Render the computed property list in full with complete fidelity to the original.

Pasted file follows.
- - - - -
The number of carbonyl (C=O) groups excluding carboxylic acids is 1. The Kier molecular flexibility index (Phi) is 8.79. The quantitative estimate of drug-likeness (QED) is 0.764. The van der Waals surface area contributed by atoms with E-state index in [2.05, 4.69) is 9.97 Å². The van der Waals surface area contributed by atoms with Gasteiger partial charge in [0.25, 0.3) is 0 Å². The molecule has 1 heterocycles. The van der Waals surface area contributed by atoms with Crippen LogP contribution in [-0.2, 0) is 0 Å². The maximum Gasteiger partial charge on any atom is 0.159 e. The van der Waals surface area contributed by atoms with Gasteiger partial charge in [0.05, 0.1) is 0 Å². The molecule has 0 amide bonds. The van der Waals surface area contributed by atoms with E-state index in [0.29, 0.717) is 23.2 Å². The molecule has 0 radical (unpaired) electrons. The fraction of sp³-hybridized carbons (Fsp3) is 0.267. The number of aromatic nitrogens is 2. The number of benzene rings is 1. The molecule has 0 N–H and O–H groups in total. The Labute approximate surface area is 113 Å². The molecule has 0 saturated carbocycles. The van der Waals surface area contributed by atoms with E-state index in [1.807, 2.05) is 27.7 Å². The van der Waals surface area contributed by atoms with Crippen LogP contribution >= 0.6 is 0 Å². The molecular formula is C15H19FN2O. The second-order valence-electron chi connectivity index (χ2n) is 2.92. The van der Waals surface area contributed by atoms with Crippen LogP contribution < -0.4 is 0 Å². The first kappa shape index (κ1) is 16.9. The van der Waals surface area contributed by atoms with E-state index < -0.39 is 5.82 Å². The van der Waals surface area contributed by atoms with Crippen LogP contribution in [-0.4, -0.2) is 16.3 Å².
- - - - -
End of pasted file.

The number of carbonyl (C=O) groups excluding carboxylic acids is 1. The Kier molecular flexibility index (Phi) is 8.79. The quantitative estimate of drug-likeness (QED) is 0.764. The van der Waals surface area contributed by atoms with E-state index in [2.05, 4.69) is 9.97 Å². The van der Waals surface area contributed by atoms with Gasteiger partial charge in [0.25, 0.3) is 0 Å². The molecule has 1 heterocycles. The van der Waals surface area contributed by atoms with Crippen LogP contribution in [-0.2, 0) is 0 Å². The maximum Gasteiger partial charge on any atom is 0.159 e. The van der Waals surface area contributed by atoms with Gasteiger partial charge in [0.05, 0.1) is 0 Å². The molecule has 0 amide bonds. The van der Waals surface area contributed by atoms with E-state index in [0.29, 0.717) is 23.2 Å². The molecule has 0 radical (unpaired) electrons. The fraction of sp³-hybridized carbons (Fsp3) is 0.267. The number of aromatic nitrogens is 2. The number of benzene rings is 1. The molecule has 0 N–H and O–H groups in total. The Labute approximate surface area is 113 Å². The molecule has 0 saturated carbocycles. The van der Waals surface area contributed by atoms with E-state index in [1.807, 2.05) is 27.7 Å². The van der Waals surface area contributed by atoms with Crippen LogP contribution >= 0.6 is 0 Å². The molecular formula is C15H19FN2O. The second-order valence-electron chi connectivity index (χ2n) is 2.92. The van der Waals surface area contributed by atoms with Crippen LogP contribution < -0.4 is 0 Å². The first kappa shape index (κ1) is 16.9. The van der Waals surface area contributed by atoms with E-state index < -0.39 is 5.82 Å². The van der Waals surface area contributed by atoms with Crippen LogP contribution in [-0.4, -0.2) is 16.3 Å².